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Enforcing repository management policies in your enterprise

Enterprise owners can enforce certain repository management policies for all organizations owned by an enterprise account, or allow policies to be set in each organization.

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Configuring the default visibility of new repositories on your appliance

Each time someone creates a new repository on your GitHub Enterprise Server instance, that person must choose a visibility for the repository. When you configure a default visibility setting for the instance, you choose which visibility is selected by default. For more information on repository visibility, see "About repository visibility."

If a site administrator disallows members from creating certain types of repositories, members will not be able to create that type of repository even if the visibility setting defaults to that type. For more information, see "Restricting repository creation in your instance."

Tip: You can restrict the ability to change repository visibility to site administrators only. For more information, see "Preventing users from changing a repository's visibility."

  1. From a GitHub Enterprise Server administrative account, click in the upper-right corner of any page.

    Rocketship icon for accessing site admin settings

  2. In the left sidebar, click Enterprise.

    Enterprise tab in the Site admin settings

  3. In the enterprise account sidebar, click Settings.

    Settings tab in the enterprise account sidebar

  4. Under " Settings", click Options.

    Options tab in the enterprise account settings sidebar

  5. Under "Default repository visibility", use the drop-down menu and select a default visibility.

    Drop-down menu to choose the default repository visibility for your instance

Warning: If you add an image attachment to a pull request or issue comment, anyone can view the anonymized image URL without authentication, even if the pull request is in a private repository, or if private mode is enabled. To keep sensitive images private, serve them from a private network or server that requires authentication.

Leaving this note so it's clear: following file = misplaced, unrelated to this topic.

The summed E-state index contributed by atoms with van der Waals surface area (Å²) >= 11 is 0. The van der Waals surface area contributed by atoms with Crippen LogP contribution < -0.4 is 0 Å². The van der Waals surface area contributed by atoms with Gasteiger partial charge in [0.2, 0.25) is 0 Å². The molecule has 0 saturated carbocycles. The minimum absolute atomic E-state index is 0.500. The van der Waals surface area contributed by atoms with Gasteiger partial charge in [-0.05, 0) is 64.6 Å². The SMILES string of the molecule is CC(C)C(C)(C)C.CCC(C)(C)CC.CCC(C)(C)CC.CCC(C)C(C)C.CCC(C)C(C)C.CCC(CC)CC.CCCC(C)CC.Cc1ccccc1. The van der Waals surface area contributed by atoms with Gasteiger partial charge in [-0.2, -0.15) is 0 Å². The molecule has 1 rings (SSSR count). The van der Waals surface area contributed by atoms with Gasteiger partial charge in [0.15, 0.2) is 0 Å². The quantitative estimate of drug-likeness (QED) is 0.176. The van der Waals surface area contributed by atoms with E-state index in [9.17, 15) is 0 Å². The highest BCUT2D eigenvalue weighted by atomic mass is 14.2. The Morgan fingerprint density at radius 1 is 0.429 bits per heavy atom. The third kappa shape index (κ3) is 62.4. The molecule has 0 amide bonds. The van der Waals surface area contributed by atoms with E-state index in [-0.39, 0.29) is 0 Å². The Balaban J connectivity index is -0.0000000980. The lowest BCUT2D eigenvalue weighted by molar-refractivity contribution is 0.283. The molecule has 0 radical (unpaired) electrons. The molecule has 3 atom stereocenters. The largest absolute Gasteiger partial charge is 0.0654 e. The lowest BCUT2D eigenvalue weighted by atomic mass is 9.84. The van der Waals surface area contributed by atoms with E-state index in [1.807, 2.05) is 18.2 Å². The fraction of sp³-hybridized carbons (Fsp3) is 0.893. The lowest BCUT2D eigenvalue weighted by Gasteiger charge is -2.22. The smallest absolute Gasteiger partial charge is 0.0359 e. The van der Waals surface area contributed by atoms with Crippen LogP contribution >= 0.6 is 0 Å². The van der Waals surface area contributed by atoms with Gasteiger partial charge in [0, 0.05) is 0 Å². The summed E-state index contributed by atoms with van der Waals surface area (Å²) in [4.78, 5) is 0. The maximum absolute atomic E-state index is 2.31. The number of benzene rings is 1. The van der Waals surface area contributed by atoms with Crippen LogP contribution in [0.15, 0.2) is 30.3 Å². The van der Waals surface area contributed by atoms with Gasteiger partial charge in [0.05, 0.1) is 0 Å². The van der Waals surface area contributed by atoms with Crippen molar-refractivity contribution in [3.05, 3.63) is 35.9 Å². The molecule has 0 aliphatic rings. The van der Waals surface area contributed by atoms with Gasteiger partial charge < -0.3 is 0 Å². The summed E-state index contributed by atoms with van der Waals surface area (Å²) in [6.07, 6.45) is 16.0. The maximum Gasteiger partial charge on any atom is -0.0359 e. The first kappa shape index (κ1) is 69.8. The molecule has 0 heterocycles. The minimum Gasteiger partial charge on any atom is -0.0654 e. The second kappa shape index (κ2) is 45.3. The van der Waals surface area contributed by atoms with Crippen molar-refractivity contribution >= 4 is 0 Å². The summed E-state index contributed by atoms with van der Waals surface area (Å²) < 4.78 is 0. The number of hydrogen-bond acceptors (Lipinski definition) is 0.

Setting a policy for changing a repository's visibility

When you prevent members from changing repository visibility, only site administrators have the ability to make public repositories private or make private repositories public.

If a site administrator has restricted repository creation to organization owners only, then members will not be able to change repository visibility. If a site administrator has restricted member repository creation to private repositories only, then members will only be able to change repositories from public to private. For more information, see "Setting a policy for repository creation."

  1. From a GitHub Enterprise Server administrative account, click in the upper-right corner of any page.

    Rocketship icon for accessing site admin settings

  2. In the left sidebar, click Enterprise.

    Enterprise tab in the Site admin settings

  3. In the enterprise sidebar, click Policies.

    Policies tab in the enterprise account sidebar

  4. Under " Policies", click Repositories.

    Repositories tab in the enterprise account settings sidebar

  5. Under "Repository visibility change", review the information about changing the setting. Optionally, to view the setting's current configuration for all organizations in the enterprise account before enforcing the setting, click View your organizations' current configurations.

    Link to view the current policy configuration for organizations in the business

  6. Under "Repository visibility change", use the drop-down menu and choose a policy.

    Drop-down menu with repository visibility policy options

Setting a policy for repository creation

Organization owners can always create any type of repository, and outside collaborators can never create any type of repository. For more information, see "About repository visibility."

  1. From a GitHub Enterprise Server administrative account, click in the upper-right corner of any page.

    Rocketship icon for accessing site admin settings

  2. In the left sidebar, click Enterprise.

    Enterprise tab in the Site admin settings

  3. In the enterprise sidebar, click Policies.

    Policies tab in the enterprise account sidebar

  4. Under " Policies", click Repositories.

    Repositories tab in the enterprise account settings sidebar

  5. Under "Repository creation", review the information about changing the setting. Optionally, to view the setting's current configuration for all organizations in the enterprise account before enforcing the setting, click View your organizations' current configurations.

    Link to view the current policy configuration for organizations in the business

  6. Under "Repository creation", use the drop-down menu and choose a policy.

    Drop-down menu with repository creation policies

Setting a policy for repository deletion and transfer

  1. From a GitHub Enterprise Server administrative account, click in the upper-right corner of any page.

    Rocketship icon for accessing site admin settings

  2. In the left sidebar, click Enterprise.

    Enterprise tab in the Site admin settings

  3. In the enterprise sidebar, click Policies.